And Mr Clegg said he backed an elected Lords as "a smidgeon of democracy, I don't think, would go amiss because we have talking about it for 100 years".

'Radical measures'

All three of the main parties supported Lords reform in their 2010 manifestos. But Conservative MP David Ruffley warned his coalition partners against getting bogged down "in the minutiae" of the issue and urged them to focus on getting the economy back on its feet.

"We have to recognise that to get people into employment you have to start reducing the tax burden and if the Liberals don't want to join in that endeavour, then they might want to have an earlier meeting with the electorate at a general election," he told BBC Radio 4's World at One.

In May 2010, before the coalition got to work, Mr Cameron and Mr Clegg were in a jokey mood in the Downing Street rose garden

The BBC understands the commitment to hold the first elections to the Lords in 2015 will be included in the Queen's Speech but the changes will only go ahead on the basis Parliament can reach a consensus on the issue, which has proved impossible in the past.

Earlier, Labour leader Ed Miliband set out his party's alternative to the coalition during his own visit to Essex.

He said the government had run out of "excuses" for the "failure" of its economic policy.

The opposition has called for measures in the Queen's Speech to help families with the cost of fuel bills and train fares.

TUC general secretary Brendan Barber said: "The problem with the coalition's economic strategy is not just that it is unfair, but that it is not working.

"Rapid, deep spending cuts have helped send the economy back into recession."

 

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  • rate this
    +7

    Comment number 407.

    All Clegg is doing is turning more and more blue and its just a matter of time before he forgets what party he actually leads but it doesnt matter the damage is done and history tells us he will pay very very high in the next election. Cameron doesnt care he is so posh and loaded that whatever happens he will be ok

  • rate this
    +6

    Comment number 406.

    39.Beat The Clock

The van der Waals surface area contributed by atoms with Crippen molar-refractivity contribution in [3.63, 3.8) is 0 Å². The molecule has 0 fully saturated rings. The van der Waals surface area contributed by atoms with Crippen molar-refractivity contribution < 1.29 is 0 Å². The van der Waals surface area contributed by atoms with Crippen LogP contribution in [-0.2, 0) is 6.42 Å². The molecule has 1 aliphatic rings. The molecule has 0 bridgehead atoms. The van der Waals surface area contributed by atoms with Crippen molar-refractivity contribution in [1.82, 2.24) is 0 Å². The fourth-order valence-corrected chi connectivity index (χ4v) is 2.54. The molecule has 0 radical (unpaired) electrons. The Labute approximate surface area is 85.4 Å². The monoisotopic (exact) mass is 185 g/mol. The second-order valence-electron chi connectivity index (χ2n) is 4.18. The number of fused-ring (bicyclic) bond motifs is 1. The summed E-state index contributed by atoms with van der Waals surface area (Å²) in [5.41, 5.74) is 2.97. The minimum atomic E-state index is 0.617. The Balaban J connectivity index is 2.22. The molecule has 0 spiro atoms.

3 Hours ago
    You can change the spin but the core of the problem is that we have bunch of inexperienced toffs who have never done a real job and have never run a business filling the cabinet.

    You're quite right. So our choice is inexperienced toff, inexperienced toff's mate or zero experience Trade Union glove puppet. Can't imagine why people are disaffected, can you?

  • rate this
    +2

    Comment number 405.

    everybody knows theres no simple solution to our woes. but to simlpy cut cut cut is again, everybody knows, not the answer. everybody should not be in this together too. quite simply everybody who can afford it should stump up. one solution which i think people wouldnt object to is a national debt tax. where everyone pays say £1 at least a week of there wages to pay off the debt,scaled upwards.

  • rate this
    -6

    Comment number 404.

    it's a problem of society. Politicians making promises to masses which can't be kept. Then when it goes wrong they point the finger at the successfull! The rich didn't vote labour, the rich didn't run a budget deficit for a decade. the rich create employment, opportunity an wealth. a self made millionaire will contribute more in a year to society than most people in a life time.

  • rate this
    +4

    Comment number 403.

    This parliament will not do a full term, Glegg will wait long enough to see if there is going to be any improvement in the economy. This will not happen, Glegg will bale out citing Tory incompetence, and unacceptable policies, hoping to salvage some credibility before a general election.

  • rate this
    -7

    Comment number 402.

    Considering all the holes that were left in the ship by Brown, Blair and Balls et al, the Coalition are doing well keeping it afloat.

  • rate this
    +3

    Comment number 401.

    Relaunch what? Govenrments - whtever colour - cant create create growth, they only spend the proceeds, and waste a lot of it in the process. I'd be happy if there was a law stopping governments borrowing any money.

  • rate this
    -55

    Comment number 400.